SSM Proposals Being Watered Down?

Introduction

On 8 October 2012, the EU Parliament’s Committee on Economic and Monetary Affairs (ECON) published a draft report proposing amendments to the European Commission’s draft regulation establishing a single supervisory mechanism (SSM).

The most significant amendment proposed by the EU Parliament would restrict the number of banks coming under direct ECB supervision.  Whilst subject to safeguards (and admittedly still in draft form) these proposals nonetheless have the potential to undermine the effectiveness of the SSM as a mechanism for ensuring a coordinated cross-border response to bank resolution within the EU.  As such, it will be important to monitor the way in which these proposals develop.  More detail on the contents of the draft report is provided below.

Scope of the SSM Regulation

As drafted by the EU Commission, the ECB would have been given supervisory responsibility for “all banks of participating Member States”.  In contrast, the EU Parliament amendment proposes that the ECB’s powers be limited to exercising “specific and clearly defined supervisory tasks” in relation to:

  • systemically important European banks (measured by reference to size of exposures, systemic risk for the relevant domestic economy and scale of cross-border activity); and
  • banks which have received or requested public financial assistance.

Under the EU Parliament’s proposed amendments, national competent authorities would continue to supervise all banks falling outside the scope of direct ECB supervision.  However, the ECB would establish a supervisory framework under which national supervision would take place and would be responsible for monitoring national authorities’ compliance with this framework.  The framework would be supported by a requirement on national authorities to report to the ECB on a quarterly basis, and provide notification “without delay” where:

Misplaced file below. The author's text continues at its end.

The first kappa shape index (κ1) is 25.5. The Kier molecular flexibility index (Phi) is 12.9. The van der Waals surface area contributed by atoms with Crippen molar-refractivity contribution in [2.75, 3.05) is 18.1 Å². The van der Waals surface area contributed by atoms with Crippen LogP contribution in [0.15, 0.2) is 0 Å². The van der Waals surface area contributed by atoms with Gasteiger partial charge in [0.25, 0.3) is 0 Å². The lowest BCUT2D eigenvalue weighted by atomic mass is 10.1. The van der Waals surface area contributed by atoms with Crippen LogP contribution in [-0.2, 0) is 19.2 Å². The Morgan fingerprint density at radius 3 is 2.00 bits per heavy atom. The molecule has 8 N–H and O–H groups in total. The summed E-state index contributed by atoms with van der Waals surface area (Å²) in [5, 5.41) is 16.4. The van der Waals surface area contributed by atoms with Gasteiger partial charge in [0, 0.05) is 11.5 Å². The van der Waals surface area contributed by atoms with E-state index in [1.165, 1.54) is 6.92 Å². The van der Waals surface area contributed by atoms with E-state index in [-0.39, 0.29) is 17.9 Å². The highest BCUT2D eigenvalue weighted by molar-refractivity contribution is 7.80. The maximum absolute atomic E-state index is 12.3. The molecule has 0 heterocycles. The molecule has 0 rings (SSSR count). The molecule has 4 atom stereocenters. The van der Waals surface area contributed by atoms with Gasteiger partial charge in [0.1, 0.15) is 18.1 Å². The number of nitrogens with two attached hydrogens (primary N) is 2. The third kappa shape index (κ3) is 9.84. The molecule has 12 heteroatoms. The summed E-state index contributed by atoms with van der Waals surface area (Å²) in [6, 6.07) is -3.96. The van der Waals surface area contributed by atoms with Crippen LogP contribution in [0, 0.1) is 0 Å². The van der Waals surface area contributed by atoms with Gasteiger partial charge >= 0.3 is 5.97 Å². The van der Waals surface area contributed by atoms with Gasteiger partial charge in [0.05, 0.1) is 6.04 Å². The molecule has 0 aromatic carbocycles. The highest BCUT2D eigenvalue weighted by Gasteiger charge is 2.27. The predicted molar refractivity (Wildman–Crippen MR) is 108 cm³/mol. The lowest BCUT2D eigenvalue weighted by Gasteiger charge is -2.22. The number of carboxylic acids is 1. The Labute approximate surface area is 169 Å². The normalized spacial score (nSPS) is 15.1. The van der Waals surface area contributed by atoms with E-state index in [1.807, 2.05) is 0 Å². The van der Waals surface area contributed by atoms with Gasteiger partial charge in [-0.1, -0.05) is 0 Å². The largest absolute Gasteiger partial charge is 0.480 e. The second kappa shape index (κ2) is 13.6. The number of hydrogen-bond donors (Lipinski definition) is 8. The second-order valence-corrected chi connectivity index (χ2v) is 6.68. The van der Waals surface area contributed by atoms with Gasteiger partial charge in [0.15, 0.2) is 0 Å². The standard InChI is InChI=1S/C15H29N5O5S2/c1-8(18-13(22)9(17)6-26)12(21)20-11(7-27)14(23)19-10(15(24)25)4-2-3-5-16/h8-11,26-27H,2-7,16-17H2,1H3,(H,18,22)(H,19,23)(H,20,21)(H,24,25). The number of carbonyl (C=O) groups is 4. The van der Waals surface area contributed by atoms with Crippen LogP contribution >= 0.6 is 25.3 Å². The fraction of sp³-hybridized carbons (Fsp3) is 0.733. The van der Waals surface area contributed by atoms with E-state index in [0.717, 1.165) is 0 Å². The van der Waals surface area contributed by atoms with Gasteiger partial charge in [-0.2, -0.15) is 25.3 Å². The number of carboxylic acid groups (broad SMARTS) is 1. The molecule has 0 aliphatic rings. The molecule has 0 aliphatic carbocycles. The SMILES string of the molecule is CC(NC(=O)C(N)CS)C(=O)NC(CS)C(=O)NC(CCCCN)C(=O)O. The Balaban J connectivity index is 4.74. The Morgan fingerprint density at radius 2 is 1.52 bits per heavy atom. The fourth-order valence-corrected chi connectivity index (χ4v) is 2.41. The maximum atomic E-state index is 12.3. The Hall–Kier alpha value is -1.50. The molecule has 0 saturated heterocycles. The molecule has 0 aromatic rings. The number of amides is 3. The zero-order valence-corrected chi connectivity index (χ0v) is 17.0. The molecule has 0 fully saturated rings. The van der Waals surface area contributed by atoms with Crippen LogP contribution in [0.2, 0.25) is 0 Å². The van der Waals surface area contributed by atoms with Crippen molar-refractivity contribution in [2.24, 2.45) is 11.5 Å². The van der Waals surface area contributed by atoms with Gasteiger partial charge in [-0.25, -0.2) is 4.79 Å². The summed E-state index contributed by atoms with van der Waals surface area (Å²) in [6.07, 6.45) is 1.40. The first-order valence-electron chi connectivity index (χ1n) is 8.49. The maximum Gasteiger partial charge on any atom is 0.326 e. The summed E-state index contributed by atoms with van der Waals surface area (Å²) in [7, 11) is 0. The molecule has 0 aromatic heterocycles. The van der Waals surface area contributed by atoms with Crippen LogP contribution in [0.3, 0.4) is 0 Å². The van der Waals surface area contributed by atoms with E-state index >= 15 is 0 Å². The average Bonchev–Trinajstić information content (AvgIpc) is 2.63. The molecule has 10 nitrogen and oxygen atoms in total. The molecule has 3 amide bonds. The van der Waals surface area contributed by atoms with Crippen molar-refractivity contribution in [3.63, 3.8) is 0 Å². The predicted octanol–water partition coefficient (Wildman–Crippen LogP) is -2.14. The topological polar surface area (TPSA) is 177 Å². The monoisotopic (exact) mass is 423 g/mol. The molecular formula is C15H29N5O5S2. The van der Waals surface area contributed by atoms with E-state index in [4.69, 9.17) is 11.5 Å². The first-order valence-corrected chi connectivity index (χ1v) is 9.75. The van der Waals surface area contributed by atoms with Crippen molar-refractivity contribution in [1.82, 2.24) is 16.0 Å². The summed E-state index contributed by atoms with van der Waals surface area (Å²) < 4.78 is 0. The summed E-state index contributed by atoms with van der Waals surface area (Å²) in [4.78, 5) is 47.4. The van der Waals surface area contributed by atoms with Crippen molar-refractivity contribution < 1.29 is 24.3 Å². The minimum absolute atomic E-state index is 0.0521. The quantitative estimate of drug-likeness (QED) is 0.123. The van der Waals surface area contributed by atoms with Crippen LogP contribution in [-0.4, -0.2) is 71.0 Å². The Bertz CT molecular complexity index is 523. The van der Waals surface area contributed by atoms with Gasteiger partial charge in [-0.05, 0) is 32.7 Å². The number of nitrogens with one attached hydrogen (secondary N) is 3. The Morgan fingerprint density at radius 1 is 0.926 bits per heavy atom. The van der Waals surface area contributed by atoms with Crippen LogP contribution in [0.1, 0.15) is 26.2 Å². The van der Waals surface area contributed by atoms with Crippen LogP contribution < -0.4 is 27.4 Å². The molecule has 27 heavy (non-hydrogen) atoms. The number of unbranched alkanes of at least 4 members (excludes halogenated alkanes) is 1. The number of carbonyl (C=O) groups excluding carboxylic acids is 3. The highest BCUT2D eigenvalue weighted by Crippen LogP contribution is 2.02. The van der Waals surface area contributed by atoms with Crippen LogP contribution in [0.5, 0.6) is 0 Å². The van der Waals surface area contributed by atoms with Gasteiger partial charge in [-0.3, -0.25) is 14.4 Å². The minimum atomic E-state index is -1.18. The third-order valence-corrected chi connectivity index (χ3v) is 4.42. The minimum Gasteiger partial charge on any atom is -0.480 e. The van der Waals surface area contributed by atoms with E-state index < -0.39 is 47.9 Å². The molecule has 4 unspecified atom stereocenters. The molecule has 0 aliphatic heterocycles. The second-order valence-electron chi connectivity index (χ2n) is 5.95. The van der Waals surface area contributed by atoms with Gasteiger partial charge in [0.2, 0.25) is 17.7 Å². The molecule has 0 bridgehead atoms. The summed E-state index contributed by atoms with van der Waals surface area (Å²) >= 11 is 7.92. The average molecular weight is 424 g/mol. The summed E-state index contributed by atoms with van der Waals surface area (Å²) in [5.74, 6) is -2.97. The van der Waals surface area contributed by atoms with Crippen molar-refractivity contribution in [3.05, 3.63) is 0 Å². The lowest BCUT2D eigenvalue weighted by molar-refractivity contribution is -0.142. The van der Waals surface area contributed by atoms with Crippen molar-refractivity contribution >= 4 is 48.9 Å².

• serious concerns exist about the safety and/or soundness of a credit institution falling outside the scope of direct ECB supervision;
  • the stability of the financial system is or is likely to be endangered by a credit institution falling outside direct ECB supervision; or
  • a credit institution for which they are competent ceases to fall outside the scope of direct ECB supervision.

The ECB would commence supervision from 1 July 2013 but may, by way of notification, exercise its powers before this date in relation to any credit institution which has received or requested public financial assistance.  In addition, the ECB would also retain the right to exercise supervisory power of any Member State credit institution if:

  • national authorities failed to perform their obligations under the SSM regulation;
  • there was evidence that a credit institution posed, was likely to pose, or would exacerbate  a threat to the single market or financial stability; or
  • a credit institution falls under the scope of direct ECB supervision.

 

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